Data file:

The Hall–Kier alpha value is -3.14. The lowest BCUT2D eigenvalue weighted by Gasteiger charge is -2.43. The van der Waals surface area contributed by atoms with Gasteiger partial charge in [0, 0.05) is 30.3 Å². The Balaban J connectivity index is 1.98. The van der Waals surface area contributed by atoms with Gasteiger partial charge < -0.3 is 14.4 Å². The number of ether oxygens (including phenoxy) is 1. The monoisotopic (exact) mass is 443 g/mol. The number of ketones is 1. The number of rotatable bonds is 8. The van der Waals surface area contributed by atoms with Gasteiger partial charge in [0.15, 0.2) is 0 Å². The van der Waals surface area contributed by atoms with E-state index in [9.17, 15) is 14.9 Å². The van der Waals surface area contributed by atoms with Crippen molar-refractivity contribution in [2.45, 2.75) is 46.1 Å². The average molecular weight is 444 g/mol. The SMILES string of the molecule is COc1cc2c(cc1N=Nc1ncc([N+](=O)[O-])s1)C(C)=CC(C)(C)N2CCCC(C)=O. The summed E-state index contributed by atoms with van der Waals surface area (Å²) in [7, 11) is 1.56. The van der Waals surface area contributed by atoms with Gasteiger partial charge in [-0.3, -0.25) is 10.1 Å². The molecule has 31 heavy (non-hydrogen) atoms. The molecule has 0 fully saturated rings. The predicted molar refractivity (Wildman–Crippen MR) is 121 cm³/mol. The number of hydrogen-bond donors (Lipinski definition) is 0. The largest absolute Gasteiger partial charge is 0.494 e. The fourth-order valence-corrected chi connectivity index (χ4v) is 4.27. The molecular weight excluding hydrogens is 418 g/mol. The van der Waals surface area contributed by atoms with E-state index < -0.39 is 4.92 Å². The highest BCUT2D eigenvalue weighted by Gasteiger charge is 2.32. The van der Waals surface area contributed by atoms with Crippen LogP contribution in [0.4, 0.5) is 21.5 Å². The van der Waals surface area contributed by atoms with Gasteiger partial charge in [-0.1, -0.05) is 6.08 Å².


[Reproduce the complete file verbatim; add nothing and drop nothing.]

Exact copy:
The Hall–Kier alpha value is -3.14. The lowest BCUT2D eigenvalue weighted by Gasteiger charge is -2.43. The van der Waals surface area contributed by atoms with Gasteiger partial charge in [0, 0.05) is 30.3 Å². The Balaban J connectivity index is 1.98. The van der Waals surface area contributed by atoms with Gasteiger partial charge < -0.3 is 14.4 Å². The number of ether oxygens (including phenoxy) is 1. The monoisotopic (exact) mass is 443 g/mol. The number of ketones is 1. The number of rotatable bonds is 8. The van der Waals surface area contributed by atoms with Gasteiger partial charge in [0.15, 0.2) is 0 Å². The van der Waals surface area contributed by atoms with E-state index in [9.17, 15) is 14.9 Å². The van der Waals surface area contributed by atoms with Crippen molar-refractivity contribution in [2.45, 2.75) is 46.1 Å². The average molecular weight is 444 g/mol. The SMILES string of the molecule is COc1cc2c(cc1N=Nc1ncc([N+](=O)[O-])s1)C(C)=CC(C)(C)N2CCCC(C)=O. The summed E-state index contributed by atoms with van der Waals surface area (Å²) in [7, 11) is 1.56. The van der Waals surface area contributed by atoms with Gasteiger partial charge in [-0.3, -0.25) is 10.1 Å². The molecule has 31 heavy (non-hydrogen) atoms. The molecule has 0 fully saturated rings. The predicted molar refractivity (Wildman–Crippen MR) is 121 cm³/mol. The number of hydrogen-bond donors (Lipinski definition) is 0. The largest absolute Gasteiger partial charge is 0.494 e. The fourth-order valence-corrected chi connectivity index (χ4v) is 4.27. The molecular weight excluding hydrogens is 418 g/mol. The van der Waals surface area contributed by atoms with E-state index < -0.39 is 4.92 Å². The highest BCUT2D eigenvalue weighted by Gasteiger charge is 2.32. The van der Waals surface area contributed by atoms with Crippen LogP contribution in [0.4, 0.5) is 21.5 Å². The van der Waals surface area contributed by atoms with Gasteiger partial charge in [-0.1, -0.05) is 6.08 Å².